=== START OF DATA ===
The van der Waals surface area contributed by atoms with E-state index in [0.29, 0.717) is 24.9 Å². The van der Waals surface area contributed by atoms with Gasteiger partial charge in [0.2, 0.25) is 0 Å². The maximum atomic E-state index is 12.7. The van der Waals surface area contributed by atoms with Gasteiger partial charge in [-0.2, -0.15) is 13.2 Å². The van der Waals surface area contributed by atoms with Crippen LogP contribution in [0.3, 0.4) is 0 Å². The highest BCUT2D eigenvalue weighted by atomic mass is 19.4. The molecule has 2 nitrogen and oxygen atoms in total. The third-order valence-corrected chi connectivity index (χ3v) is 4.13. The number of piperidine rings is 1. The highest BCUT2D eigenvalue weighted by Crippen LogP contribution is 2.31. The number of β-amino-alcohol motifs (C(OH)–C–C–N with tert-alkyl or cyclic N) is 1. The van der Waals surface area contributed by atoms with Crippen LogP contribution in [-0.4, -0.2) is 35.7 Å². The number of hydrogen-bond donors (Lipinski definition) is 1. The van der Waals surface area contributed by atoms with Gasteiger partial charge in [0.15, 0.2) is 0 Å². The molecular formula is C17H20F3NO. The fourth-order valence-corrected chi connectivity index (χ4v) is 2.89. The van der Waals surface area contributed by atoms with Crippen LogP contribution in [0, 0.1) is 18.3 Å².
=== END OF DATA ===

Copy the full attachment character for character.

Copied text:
The van der Waals surface area contributed by atoms with E-state index in [0.29, 0.717) is 24.9 Å². The van der Waals surface area contributed by atoms with Gasteiger partial charge in [0.2, 0.25) is 0 Å². The maximum atomic E-state index is 12.7. The van der Waals surface area contributed by atoms with Gasteiger partial charge in [-0.2, -0.15) is 13.2 Å². The van der Waals surface area contributed by atoms with Crippen LogP contribution in [0.3, 0.4) is 0 Å². The highest BCUT2D eigenvalue weighted by atomic mass is 19.4. The molecule has 2 nitrogen and oxygen atoms in total. The third-order valence-corrected chi connectivity index (χ3v) is 4.13. The number of piperidine rings is 1. The highest BCUT2D eigenvalue weighted by Crippen LogP contribution is 2.31. The number of β-amino-alcohol motifs (C(OH)–C–C–N with tert-alkyl or cyclic N) is 1. The van der Waals surface area contributed by atoms with Crippen LogP contribution in [-0.4, -0.2) is 35.7 Å². The number of hydrogen-bond donors (Lipinski definition) is 1. The van der Waals surface area contributed by atoms with Gasteiger partial charge in [0.15, 0.2) is 0 Å². The molecular formula is C17H20F3NO. The fourth-order valence-corrected chi connectivity index (χ4v) is 2.89. The van der Waals surface area contributed by atoms with Crippen LogP contribution in [0, 0.1) is 18.3 Å².